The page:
One of the many remarkable achievements of Better Call Saul is that its drama does indeed have a final destination (it’s in the title), but it doesn’t feel inevitable. Quite the contrary — judging from the season opener, this is a show that feels as if it has all the time in the world, and suggests maybe Jimmy McGill will come out on top after all, even when we know he doesn’t. It’s quite a feat, and effectively avoids the trap most spinoffs fall into, namely maintaining a link to the parent show without feeling beholden to it.
The season premiere is a structural echo of the series premiere, using the Breaking Bad device of cold opening with an image or sequence thematically (if not narratively) related to the rest of the episode. Here, we see a flash-forward to the manager of the Cinnabon in Omaha getting accidentally locked in a garbage and recycling cubbyhole while leaving work. Unable to get out the emergency exit (which triggers an alarm), he simply sits and waits until a custodian arrives, and calmly walks away. This is Saul Goodman in purgatory, hanging his head and paying for his sins. The difference between this fate and life behind prison walls is that he chose this situation and it does (at times) allow him some freedom. But not, as we see here, a great deal of freedom. Hiding from the law, he avoids things like emergency exits, and when faced with spending a few hours sitting on a bench in a room with concrete walls, he sits quietly and considers that it could be worse.
Jimmy McGill is still learning that kind of patience when we flash back to him in the early 2000s (something we’re reminded of by the cell phone technology). Last season ended with him pledging to live life on his own terms, and here we pick up right where we left off. Jimmy’s being offered a great job in Santa Fe (where his boss would be none other than Ed Begley, Jr., in keeping with the tradition of casting comedians in dramatic parts) and he’s ambivalent about it. Turning down their initial offer, he pulls a bit of an Office Space stunt here, committing himself to doing absolutely nothing and letting life sort itself out. Drifting around in a hotel swimming pool with chips and a drink, Jimmy is trying to convince himself that he has everything he needs. That is, until Kim shows up.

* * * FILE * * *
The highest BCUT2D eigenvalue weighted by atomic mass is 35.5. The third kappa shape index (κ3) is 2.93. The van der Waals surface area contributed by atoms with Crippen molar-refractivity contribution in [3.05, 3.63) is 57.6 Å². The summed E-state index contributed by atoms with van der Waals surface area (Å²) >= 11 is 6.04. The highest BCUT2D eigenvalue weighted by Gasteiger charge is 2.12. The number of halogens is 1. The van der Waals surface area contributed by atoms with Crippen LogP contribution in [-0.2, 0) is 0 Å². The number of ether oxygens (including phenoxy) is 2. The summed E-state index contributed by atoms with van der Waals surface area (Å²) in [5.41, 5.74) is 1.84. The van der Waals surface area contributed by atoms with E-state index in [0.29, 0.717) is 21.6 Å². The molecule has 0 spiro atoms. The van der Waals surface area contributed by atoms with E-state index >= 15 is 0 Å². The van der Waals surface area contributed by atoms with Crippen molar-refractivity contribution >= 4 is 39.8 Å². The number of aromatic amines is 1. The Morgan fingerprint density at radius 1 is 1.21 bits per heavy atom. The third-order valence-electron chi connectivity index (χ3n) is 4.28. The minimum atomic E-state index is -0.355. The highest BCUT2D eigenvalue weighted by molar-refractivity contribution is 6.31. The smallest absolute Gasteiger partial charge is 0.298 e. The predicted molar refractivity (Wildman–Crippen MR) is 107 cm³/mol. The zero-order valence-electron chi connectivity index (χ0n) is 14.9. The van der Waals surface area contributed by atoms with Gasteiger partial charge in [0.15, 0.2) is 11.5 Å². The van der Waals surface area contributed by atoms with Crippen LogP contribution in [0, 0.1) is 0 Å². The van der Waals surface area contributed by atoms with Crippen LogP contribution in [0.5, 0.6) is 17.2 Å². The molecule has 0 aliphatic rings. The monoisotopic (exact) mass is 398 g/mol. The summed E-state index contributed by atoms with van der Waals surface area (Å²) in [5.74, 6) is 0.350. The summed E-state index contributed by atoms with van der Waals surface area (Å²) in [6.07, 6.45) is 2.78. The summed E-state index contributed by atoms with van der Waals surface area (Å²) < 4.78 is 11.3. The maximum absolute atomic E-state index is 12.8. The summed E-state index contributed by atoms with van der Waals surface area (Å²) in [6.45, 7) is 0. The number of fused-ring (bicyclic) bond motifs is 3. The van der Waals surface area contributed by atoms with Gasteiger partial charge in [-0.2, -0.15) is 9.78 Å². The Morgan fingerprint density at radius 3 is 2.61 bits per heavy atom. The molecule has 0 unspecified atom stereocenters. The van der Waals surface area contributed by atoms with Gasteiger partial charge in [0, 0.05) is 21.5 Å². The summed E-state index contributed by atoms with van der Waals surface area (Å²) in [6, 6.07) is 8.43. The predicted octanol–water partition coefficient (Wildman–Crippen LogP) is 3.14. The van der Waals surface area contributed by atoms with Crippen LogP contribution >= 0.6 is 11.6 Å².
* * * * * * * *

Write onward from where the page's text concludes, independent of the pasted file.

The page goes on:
I love the relationship between Jimmy and Kim — actually, all of the relationships on this show are interesting. But right from the first episode, the love between these two human beings was almost palpable. Unlike a lesser show, Saul found a way last season to avoid the obvious trajectory of this relationship, making even a romance between them not seem inevitable. They have an intimate friendship, however, and undoubtedly had been intimate in other ways with each other before, but they were not a “couple” in the traditional sense of the word. Nor were they, it bears pointing out, simply “friends with benefits”. In simple terms, they love each other, and allow those feelings to take whatever shape works best in any given moment. It’s a relationship that’s important enough to both of them for Jimmy to offer to turn down the job, if it meant it couldn’t continue. And Kim, for her part, remains openly associated with him even though her professional loyalty will always be with Chuck, the brother who betrayed Jimmy’s faith last season.
In this episode, Kim and Jimmy pose as siblings to scam free drinks and it leads to them sleeping together, and even here the show offers a fresh take on that, showing them getting ready for work the next morning with Jimmy hunting around for a toothbrush in Kim’s bathroom. His solution (use Kim’s finger) is playfully sexy, romantic and also off-hand, trusting and honest. That gesture almost crystallizes the nature of their relationship.
The Kim-Jimmy plot is easily the most interesting thing going on in this episode, although it’s nice to see Mike being Mike (in a nice bit of foreshadowing, he’s dealing with an inept amateur criminal with a big ego) and to be back on the streets of Albuquerque. Breaking Bad fans with a keen eye will recognize some familiar locations and sets, and more than a few easter eggs, but they aren’t distracting.
As this episode ends, we see that Jimmy is still not convinced he’s ever going to become Saul. In fact, and Kim is a big part of this, he’s doubling down on Jimmy, but his version of Jimmy, for himself rather than for his brother’s approval. It suggests that the show is going to spend some time on what other shows may consider a narrative cul-de-sac (we know this isn’t going to work out for Jimmy). Admirably, Better Call Saul is going its own quiet way, taking the slow and thoughtful path to (we presume) finally dock with the parent show, and it makes the journey a real pleasure. This is smart, thoughtful TV, and for a “crime show” is refreshingly gentle.